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Wears Jump Suits Essay Research Paper Wears

Wears Jump Suits Essay, Research Paper Wears Jump Suit. Sensible Shoes. Uses Husband’s Last Name. Deborah Tannen “Wears Jump Suit. Sensible Shoes. Uses Husband’s Last Name.” A title fitting for nothing less than a feminist article. Deborah Tannen’s article is one that could be expected of a woman. Always complaining about what she has to go through to get by in a single day.

Wears Jump Suits Essay, Research Paper

Wears Jump Suit. Sensible Shoes. Uses Husband’s Last Name. Deborah Tannen “Wears Jump Suit. Sensible Shoes. Uses Husband’s Last Name.” A title fitting for nothing less than a feminist article. Deborah Tannen’s article is one that could be expected of a woman. Always complaining about what she has to go through to get by in a single day. Because Tannen has difficulty, she must find something to blame, so the obvious choice would be the entire male gender. The issue brought up is that women are “marked” and men are not. “Marked”, is a person’s style, something that is expected especially from women because of the many different styling options available to them. Examples being different hair styles, shoes, or even the way the dress. Her claim is that men are, well, basically they are clones! She is firm on her belief and will probably stick to it through and through. Throughout the entire essay, examples are brought up left and right to support her claims. Women are not only marked by their clothing, but also by their names and titles. She really goes into the whole title idea. Mr. Versus Miss, Mrs., and Ms. She prefers the title of Dr., in order to avoid being “marked” and giving up her marital status as a first impression. Some of her stronger examples coming from the paper are that when three names are mentioned and the one with the ladies maiden name and married name are combined. Her point here is that the individual with the longer name is “marked” because it sticks out like a sour thumb. Having such a long name claims her marital status and therefore “marks” her claims Tannen. Another excellent point was the way most English words in today’s modern language bear endings that suggest a male. Endings such as “ess and “ette” tend to make words denounced. “Would you feel safe entrusting your life to a doctorette?” Probably not suggests Tannen. A doctor is a much more relaxing term that demands respect.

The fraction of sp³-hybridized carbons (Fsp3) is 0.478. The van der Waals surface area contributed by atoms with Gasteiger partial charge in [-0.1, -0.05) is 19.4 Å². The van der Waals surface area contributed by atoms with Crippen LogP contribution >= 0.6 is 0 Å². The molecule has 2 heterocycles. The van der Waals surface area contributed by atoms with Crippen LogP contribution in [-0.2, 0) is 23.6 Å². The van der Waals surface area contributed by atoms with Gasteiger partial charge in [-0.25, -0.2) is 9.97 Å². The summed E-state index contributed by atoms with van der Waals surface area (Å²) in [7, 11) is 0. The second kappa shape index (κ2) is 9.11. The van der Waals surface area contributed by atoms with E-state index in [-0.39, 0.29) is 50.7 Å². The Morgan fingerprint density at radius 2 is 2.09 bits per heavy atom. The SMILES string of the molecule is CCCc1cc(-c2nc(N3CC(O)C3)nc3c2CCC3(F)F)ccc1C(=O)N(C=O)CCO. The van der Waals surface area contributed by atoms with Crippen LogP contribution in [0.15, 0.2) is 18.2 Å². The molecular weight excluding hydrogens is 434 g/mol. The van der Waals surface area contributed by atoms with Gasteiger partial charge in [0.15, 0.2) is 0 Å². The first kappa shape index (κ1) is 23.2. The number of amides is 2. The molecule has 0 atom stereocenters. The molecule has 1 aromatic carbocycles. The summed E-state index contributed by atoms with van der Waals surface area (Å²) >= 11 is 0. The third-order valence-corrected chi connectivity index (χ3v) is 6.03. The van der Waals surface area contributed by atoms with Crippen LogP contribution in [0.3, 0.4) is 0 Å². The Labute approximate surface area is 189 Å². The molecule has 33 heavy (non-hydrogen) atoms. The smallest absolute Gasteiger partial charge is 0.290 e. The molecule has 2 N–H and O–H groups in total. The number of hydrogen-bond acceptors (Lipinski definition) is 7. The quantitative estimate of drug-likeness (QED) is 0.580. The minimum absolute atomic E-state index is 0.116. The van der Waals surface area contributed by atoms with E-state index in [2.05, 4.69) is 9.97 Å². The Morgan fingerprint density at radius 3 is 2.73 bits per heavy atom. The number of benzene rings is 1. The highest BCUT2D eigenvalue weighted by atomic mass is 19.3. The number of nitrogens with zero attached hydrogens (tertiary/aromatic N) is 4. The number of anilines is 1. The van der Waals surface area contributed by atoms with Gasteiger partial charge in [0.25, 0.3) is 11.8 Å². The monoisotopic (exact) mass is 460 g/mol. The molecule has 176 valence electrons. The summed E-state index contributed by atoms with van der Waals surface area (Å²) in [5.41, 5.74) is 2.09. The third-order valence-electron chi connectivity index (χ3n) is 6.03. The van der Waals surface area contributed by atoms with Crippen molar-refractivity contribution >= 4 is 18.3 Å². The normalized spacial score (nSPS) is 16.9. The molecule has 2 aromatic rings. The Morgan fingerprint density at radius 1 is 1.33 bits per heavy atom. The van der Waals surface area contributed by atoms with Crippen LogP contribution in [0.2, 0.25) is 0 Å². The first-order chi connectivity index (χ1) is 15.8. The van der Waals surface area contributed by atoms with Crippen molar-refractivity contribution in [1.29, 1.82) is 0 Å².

Through out the entire paper, Tannen is sure to keep her own ego on the same level as the reader’s. Never trying to sound superior. However, she does convey a certain feeling of being well enlightened in this field. Perhaps it is the fact that this is not her first publication on the subject, or the fact that she had a Ph.D. may also help. After reading the essay and then applying it to real life. Tannen really does make sense. After all, how often does every lady in an office have the same hairdo? Same type shoe? Men for example, will usually have a similar type shoe as well as wardrobe that is worn to work. Hair styles? Not a great deal of options for “professional” men. So, in fact she does have a valid point. Women are marked, and it will be something that they must live with the rest of their lives. She argues left and right for her cause and position and makes her thoughts well known to all in her audience. In conclusion, does Tannen’s article make her a feminist? That is up to the reader. If a male scholar had written the same work, what would it be considered then? Probably not the same thing as if a female had written. It really doesn’t matter who wrote the article to be hones, because no matter what, it will not change they way society “marks” a woman just for being a woman. Certain things are expected from them such has keeping themselves well looking well and being presentable. The marks that have been assigned to women are permanent and will not be levied anytime soon. The best thing a woman can do is to get used to it.

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